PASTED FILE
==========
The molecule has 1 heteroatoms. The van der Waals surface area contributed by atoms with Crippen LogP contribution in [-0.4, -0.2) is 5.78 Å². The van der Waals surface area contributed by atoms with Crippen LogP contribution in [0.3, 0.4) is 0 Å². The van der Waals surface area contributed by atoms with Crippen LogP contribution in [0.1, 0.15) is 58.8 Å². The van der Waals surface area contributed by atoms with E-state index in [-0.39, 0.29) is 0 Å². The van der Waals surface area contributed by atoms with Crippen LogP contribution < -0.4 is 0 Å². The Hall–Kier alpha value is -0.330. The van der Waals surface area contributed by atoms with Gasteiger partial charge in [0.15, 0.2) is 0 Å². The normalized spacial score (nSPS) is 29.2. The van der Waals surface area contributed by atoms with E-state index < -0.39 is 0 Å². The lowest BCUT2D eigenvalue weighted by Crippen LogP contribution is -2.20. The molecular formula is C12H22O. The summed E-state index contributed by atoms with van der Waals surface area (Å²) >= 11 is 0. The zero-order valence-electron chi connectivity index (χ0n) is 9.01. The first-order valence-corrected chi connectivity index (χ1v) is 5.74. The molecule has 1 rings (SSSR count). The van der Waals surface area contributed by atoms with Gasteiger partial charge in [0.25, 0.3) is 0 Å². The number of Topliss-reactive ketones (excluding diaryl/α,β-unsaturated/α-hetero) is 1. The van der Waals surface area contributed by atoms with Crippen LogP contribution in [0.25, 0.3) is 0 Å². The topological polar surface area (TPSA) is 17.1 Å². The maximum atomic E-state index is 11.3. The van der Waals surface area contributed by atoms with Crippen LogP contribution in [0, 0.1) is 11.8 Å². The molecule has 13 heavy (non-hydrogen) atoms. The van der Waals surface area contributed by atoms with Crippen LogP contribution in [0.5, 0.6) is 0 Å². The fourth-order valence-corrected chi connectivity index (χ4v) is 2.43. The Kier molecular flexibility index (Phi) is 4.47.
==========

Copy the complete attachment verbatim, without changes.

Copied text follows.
The molecule has 1 heteroatoms. The van der Waals surface area contributed by atoms with Crippen LogP contribution in [-0.4, -0.2) is 5.78 Å². The van der Waals surface area contributed by atoms with Crippen LogP contribution in [0.3, 0.4) is 0 Å². The van der Waals surface area contributed by atoms with Crippen LogP contribution in [0.1, 0.15) is 58.8 Å². The van der Waals surface area contributed by atoms with E-state index in [-0.39, 0.29) is 0 Å². The van der Waals surface area contributed by atoms with Crippen LogP contribution < -0.4 is 0 Å². The Hall–Kier alpha value is -0.330. The van der Waals surface area contributed by atoms with Gasteiger partial charge in [0.15, 0.2) is 0 Å². The normalized spacial score (nSPS) is 29.2. The van der Waals surface area contributed by atoms with E-state index < -0.39 is 0 Å². The lowest BCUT2D eigenvalue weighted by Crippen LogP contribution is -2.20. The molecular formula is C12H22O. The summed E-state index contributed by atoms with van der Waals surface area (Å²) >= 11 is 0. The zero-order valence-electron chi connectivity index (χ0n) is 9.01. The first-order valence-corrected chi connectivity index (χ1v) is 5.74. The molecule has 1 rings (SSSR count). The van der Waals surface area contributed by atoms with Gasteiger partial charge in [0.25, 0.3) is 0 Å². The number of Topliss-reactive ketones (excluding diaryl/α,β-unsaturated/α-hetero) is 1. The van der Waals surface area contributed by atoms with Crippen LogP contribution in [0.25, 0.3) is 0 Å². The topological polar surface area (TPSA) is 17.1 Å². The maximum atomic E-state index is 11.3. The van der Waals surface area contributed by atoms with Crippen LogP contribution in [0, 0.1) is 11.8 Å². The molecule has 13 heavy (non-hydrogen) atoms. The van der Waals surface area contributed by atoms with Crippen LogP contribution in [0.5, 0.6) is 0 Å². The fourth-order valence-corrected chi connectivity index (χ4v) is 2.43. The Kier molecular flexibility index (Phi) is 4.47.